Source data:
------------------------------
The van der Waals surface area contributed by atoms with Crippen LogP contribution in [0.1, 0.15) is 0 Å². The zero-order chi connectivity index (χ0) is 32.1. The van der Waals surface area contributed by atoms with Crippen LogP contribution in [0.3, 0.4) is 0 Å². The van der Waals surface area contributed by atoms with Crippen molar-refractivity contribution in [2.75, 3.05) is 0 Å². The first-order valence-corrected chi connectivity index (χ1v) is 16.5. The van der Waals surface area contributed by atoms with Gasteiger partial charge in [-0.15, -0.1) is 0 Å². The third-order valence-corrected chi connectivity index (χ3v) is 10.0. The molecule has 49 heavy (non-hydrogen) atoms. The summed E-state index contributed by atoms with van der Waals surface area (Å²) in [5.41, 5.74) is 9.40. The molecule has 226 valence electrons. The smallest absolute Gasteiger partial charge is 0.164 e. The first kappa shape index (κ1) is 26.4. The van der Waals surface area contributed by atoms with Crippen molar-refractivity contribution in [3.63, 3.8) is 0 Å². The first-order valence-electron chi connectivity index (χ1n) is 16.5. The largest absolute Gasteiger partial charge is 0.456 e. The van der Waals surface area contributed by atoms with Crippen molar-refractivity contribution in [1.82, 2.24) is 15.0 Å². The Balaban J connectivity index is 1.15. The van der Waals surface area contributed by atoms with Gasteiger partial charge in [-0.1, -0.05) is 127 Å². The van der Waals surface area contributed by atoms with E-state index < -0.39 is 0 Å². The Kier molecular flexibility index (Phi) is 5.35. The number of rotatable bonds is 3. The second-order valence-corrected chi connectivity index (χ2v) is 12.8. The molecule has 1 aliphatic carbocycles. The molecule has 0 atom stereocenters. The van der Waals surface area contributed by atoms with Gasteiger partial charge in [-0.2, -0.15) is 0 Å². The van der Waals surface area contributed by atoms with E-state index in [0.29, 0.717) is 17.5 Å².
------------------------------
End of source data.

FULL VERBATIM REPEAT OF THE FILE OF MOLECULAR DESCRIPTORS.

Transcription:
The van der Waals surface area contributed by atoms with Crippen LogP contribution in [0.1, 0.15) is 0 Å². The zero-order chi connectivity index (χ0) is 32.1. The van der Waals surface area contributed by atoms with Crippen LogP contribution in [0.3, 0.4) is 0 Å². The van der Waals surface area contributed by atoms with Crippen molar-refractivity contribution in [2.75, 3.05) is 0 Å². The first-order valence-corrected chi connectivity index (χ1v) is 16.5. The van der Waals surface area contributed by atoms with Gasteiger partial charge in [-0.15, -0.1) is 0 Å². The third-order valence-corrected chi connectivity index (χ3v) is 10.0. The molecule has 49 heavy (non-hydrogen) atoms. The summed E-state index contributed by atoms with van der Waals surface area (Å²) in [5.41, 5.74) is 9.40. The molecule has 226 valence electrons. The smallest absolute Gasteiger partial charge is 0.164 e. The first kappa shape index (κ1) is 26.4. The van der Waals surface area contributed by atoms with Crippen molar-refractivity contribution in [3.63, 3.8) is 0 Å². The first-order valence-electron chi connectivity index (χ1n) is 16.5. The largest absolute Gasteiger partial charge is 0.456 e. The van der Waals surface area contributed by atoms with Crippen molar-refractivity contribution in [1.82, 2.24) is 15.0 Å². The Balaban J connectivity index is 1.15. The van der Waals surface area contributed by atoms with Gasteiger partial charge in [-0.1, -0.05) is 127 Å². The van der Waals surface area contributed by atoms with E-state index < -0.39 is 0 Å². The Kier molecular flexibility index (Phi) is 5.35. The number of rotatable bonds is 3. The second-order valence-corrected chi connectivity index (χ2v) is 12.8. The molecule has 1 aliphatic carbocycles. The molecule has 0 atom stereocenters. The van der Waals surface area contributed by atoms with Gasteiger partial charge in [-0.2, -0.15) is 0 Å². The van der Waals surface area contributed by atoms with E-state index in [0.29, 0.717) is 17.5 Å².